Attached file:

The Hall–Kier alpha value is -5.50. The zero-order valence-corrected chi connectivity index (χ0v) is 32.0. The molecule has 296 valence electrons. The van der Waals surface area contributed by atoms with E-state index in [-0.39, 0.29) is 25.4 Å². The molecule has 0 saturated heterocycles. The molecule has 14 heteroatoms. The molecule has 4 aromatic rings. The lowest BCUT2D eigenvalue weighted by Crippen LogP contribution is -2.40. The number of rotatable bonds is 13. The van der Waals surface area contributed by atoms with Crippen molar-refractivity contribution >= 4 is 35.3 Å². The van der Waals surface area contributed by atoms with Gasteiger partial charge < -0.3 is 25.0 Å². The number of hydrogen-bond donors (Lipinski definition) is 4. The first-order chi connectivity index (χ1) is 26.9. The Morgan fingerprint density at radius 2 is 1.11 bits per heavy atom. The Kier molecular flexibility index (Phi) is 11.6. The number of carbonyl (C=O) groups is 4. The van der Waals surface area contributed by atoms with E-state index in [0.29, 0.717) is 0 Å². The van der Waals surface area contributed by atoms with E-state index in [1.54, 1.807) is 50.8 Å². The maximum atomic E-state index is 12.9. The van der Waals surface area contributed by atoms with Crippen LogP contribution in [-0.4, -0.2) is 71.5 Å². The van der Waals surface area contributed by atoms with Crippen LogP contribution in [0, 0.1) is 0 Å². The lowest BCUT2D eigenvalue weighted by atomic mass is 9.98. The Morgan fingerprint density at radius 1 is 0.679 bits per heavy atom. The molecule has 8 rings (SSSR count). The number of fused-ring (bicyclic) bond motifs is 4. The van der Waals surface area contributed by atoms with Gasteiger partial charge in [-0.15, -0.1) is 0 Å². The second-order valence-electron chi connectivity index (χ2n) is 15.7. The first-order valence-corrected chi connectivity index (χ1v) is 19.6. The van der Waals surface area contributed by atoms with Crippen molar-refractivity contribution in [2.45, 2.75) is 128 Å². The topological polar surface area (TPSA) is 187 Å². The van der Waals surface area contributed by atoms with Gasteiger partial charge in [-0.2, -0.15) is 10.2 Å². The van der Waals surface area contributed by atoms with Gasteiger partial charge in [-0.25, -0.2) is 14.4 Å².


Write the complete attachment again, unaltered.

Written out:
The Hall–Kier alpha value is -5.50. The zero-order valence-corrected chi connectivity index (χ0v) is 32.0. The molecule has 296 valence electrons. The van der Waals surface area contributed by atoms with E-state index in [-0.39, 0.29) is 25.4 Å². The molecule has 0 saturated heterocycles. The molecule has 14 heteroatoms. The molecule has 4 aromatic rings. The lowest BCUT2D eigenvalue weighted by Crippen LogP contribution is -2.40. The number of rotatable bonds is 13. The van der Waals surface area contributed by atoms with Crippen molar-refractivity contribution >= 4 is 35.3 Å². The van der Waals surface area contributed by atoms with Gasteiger partial charge < -0.3 is 25.0 Å². The number of hydrogen-bond donors (Lipinski definition) is 4. The first-order chi connectivity index (χ1) is 26.9. The Morgan fingerprint density at radius 2 is 1.11 bits per heavy atom. The Kier molecular flexibility index (Phi) is 11.6. The number of carbonyl (C=O) groups is 4. The van der Waals surface area contributed by atoms with E-state index in [0.29, 0.717) is 0 Å². The van der Waals surface area contributed by atoms with E-state index in [1.54, 1.807) is 50.8 Å². The maximum atomic E-state index is 12.9. The van der Waals surface area contributed by atoms with Crippen LogP contribution in [-0.4, -0.2) is 71.5 Å². The van der Waals surface area contributed by atoms with Crippen LogP contribution in [0, 0.1) is 0 Å². The lowest BCUT2D eigenvalue weighted by atomic mass is 9.98. The Morgan fingerprint density at radius 1 is 0.679 bits per heavy atom. The molecule has 8 rings (SSSR count). The number of fused-ring (bicyclic) bond motifs is 4. The van der Waals surface area contributed by atoms with Gasteiger partial charge in [-0.15, -0.1) is 0 Å². The second-order valence-electron chi connectivity index (χ2n) is 15.7. The first-order valence-corrected chi connectivity index (χ1v) is 19.6. The van der Waals surface area contributed by atoms with Crippen molar-refractivity contribution in [2.45, 2.75) is 128 Å². The topological polar surface area (TPSA) is 187 Å². The van der Waals surface area contributed by atoms with Gasteiger partial charge in [-0.2, -0.15) is 10.2 Å². The van der Waals surface area contributed by atoms with Gasteiger partial charge in [-0.25, -0.2) is 14.4 Å².